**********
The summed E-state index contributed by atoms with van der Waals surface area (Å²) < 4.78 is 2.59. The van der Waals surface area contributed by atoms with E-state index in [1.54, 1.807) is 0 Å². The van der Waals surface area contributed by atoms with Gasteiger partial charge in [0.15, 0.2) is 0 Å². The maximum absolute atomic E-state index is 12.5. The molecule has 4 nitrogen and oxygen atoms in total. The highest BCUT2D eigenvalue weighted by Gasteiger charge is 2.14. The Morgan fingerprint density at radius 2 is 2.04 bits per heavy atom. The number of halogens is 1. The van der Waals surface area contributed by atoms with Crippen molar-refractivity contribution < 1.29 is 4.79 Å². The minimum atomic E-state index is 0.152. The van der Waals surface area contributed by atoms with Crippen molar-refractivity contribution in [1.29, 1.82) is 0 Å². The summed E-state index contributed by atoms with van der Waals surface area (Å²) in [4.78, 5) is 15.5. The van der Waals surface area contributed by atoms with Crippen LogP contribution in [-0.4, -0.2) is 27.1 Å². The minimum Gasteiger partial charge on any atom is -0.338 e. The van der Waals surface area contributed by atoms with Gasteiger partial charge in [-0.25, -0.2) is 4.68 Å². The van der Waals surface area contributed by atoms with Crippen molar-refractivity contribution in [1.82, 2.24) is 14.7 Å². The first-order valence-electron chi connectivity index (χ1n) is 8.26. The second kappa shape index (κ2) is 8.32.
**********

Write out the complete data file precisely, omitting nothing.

The summed E-state index contributed by atoms with van der Waals surface area (Å²) < 4.78 is 2.59. The van der Waals surface area contributed by atoms with E-state index in [1.54, 1.807) is 0 Å². The van der Waals surface area contributed by atoms with Gasteiger partial charge in [0.15, 0.2) is 0 Å². The maximum absolute atomic E-state index is 12.5. The molecule has 4 nitrogen and oxygen atoms in total. The highest BCUT2D eigenvalue weighted by Gasteiger charge is 2.14. The Morgan fingerprint density at radius 2 is 2.04 bits per heavy atom. The number of halogens is 1. The van der Waals surface area contributed by atoms with Crippen molar-refractivity contribution < 1.29 is 4.79 Å². The minimum atomic E-state index is 0.152. The van der Waals surface area contributed by atoms with Crippen molar-refractivity contribution in [1.29, 1.82) is 0 Å². The summed E-state index contributed by atoms with van der Waals surface area (Å²) in [4.78, 5) is 15.5. The van der Waals surface area contributed by atoms with Crippen LogP contribution in [-0.4, -0.2) is 27.1 Å². The minimum Gasteiger partial charge on any atom is -0.338 e. The van der Waals surface area contributed by atoms with Gasteiger partial charge in [-0.25, -0.2) is 4.68 Å². The van der Waals surface area contributed by atoms with Crippen molar-refractivity contribution in [1.82, 2.24) is 14.7 Å². The first-order valence-electron chi connectivity index (χ1n) is 8.26. The second kappa shape index (κ2) is 8.32.